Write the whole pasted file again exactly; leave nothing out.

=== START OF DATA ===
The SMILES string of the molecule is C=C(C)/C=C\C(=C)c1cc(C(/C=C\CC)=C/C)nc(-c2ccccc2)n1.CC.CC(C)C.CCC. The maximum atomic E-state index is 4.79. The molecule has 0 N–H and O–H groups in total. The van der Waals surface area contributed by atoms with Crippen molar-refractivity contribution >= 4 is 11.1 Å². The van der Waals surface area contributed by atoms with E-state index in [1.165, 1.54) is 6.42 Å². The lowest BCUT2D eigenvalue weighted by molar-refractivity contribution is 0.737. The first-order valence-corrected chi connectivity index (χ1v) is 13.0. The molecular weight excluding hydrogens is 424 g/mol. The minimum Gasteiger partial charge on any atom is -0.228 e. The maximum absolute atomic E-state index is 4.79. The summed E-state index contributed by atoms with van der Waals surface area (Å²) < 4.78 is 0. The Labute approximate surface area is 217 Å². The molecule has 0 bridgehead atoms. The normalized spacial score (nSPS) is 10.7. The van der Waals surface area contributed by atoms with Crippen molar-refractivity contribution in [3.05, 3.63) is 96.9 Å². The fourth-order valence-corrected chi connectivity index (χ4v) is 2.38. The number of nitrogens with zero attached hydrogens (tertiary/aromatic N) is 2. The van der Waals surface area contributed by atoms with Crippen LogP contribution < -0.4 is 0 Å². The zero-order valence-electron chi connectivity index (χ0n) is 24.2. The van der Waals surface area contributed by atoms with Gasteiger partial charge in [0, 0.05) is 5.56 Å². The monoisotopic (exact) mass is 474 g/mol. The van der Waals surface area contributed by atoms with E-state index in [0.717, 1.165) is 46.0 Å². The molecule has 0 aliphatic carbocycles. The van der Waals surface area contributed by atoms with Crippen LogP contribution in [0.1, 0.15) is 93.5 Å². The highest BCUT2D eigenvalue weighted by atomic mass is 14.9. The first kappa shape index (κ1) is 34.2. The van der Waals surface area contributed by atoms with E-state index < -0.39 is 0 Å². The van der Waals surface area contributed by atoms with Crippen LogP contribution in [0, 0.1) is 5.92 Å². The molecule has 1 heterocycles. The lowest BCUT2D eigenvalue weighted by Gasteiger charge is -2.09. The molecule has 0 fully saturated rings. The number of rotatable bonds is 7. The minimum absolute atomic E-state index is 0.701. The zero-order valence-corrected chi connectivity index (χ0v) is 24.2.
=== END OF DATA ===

The SMILES string of the molecule is C=C(C)/C=C\C(=C)c1cc(C(/C=C\CC)=C/C)nc(-c2ccccc2)n1.CC.CC(C)C.CCC. The maximum atomic E-state index is 4.79. The molecule has 0 N–H and O–H groups in total. The van der Waals surface area contributed by atoms with Crippen molar-refractivity contribution >= 4 is 11.1 Å². The van der Waals surface area contributed by atoms with E-state index in [1.165, 1.54) is 6.42 Å². The lowest BCUT2D eigenvalue weighted by molar-refractivity contribution is 0.737. The first-order valence-corrected chi connectivity index (χ1v) is 13.0. The molecular weight excluding hydrogens is 424 g/mol. The minimum Gasteiger partial charge on any atom is -0.228 e. The maximum absolute atomic E-state index is 4.79. The summed E-state index contributed by atoms with van der Waals surface area (Å²) < 4.78 is 0. The Labute approximate surface area is 217 Å². The molecule has 0 bridgehead atoms. The normalized spacial score (nSPS) is 10.7. The van der Waals surface area contributed by atoms with Crippen molar-refractivity contribution in [3.05, 3.63) is 96.9 Å². The fourth-order valence-corrected chi connectivity index (χ4v) is 2.38. The number of nitrogens with zero attached hydrogens (tertiary/aromatic N) is 2. The van der Waals surface area contributed by atoms with Crippen LogP contribution < -0.4 is 0 Å². The zero-order valence-electron chi connectivity index (χ0n) is 24.2. The van der Waals surface area contributed by atoms with Gasteiger partial charge in [0, 0.05) is 5.56 Å². The monoisotopic (exact) mass is 474 g/mol. The van der Waals surface area contributed by atoms with E-state index in [0.717, 1.165) is 46.0 Å². The molecule has 0 aliphatic carbocycles. The van der Waals surface area contributed by atoms with Crippen LogP contribution in [0.1, 0.15) is 93.5 Å². The highest BCUT2D eigenvalue weighted by atomic mass is 14.9. The first kappa shape index (κ1) is 34.2. The van der Waals surface area contributed by atoms with E-state index < -0.39 is 0 Å². The van der Waals surface area contributed by atoms with Crippen LogP contribution in [0, 0.1) is 5.92 Å². The molecule has 1 heterocycles. The lowest BCUT2D eigenvalue weighted by Gasteiger charge is -2.09. The molecule has 0 fully saturated rings. The number of rotatable bonds is 7. The minimum absolute atomic E-state index is 0.701. The zero-order valence-corrected chi connectivity index (χ0v) is 24.2.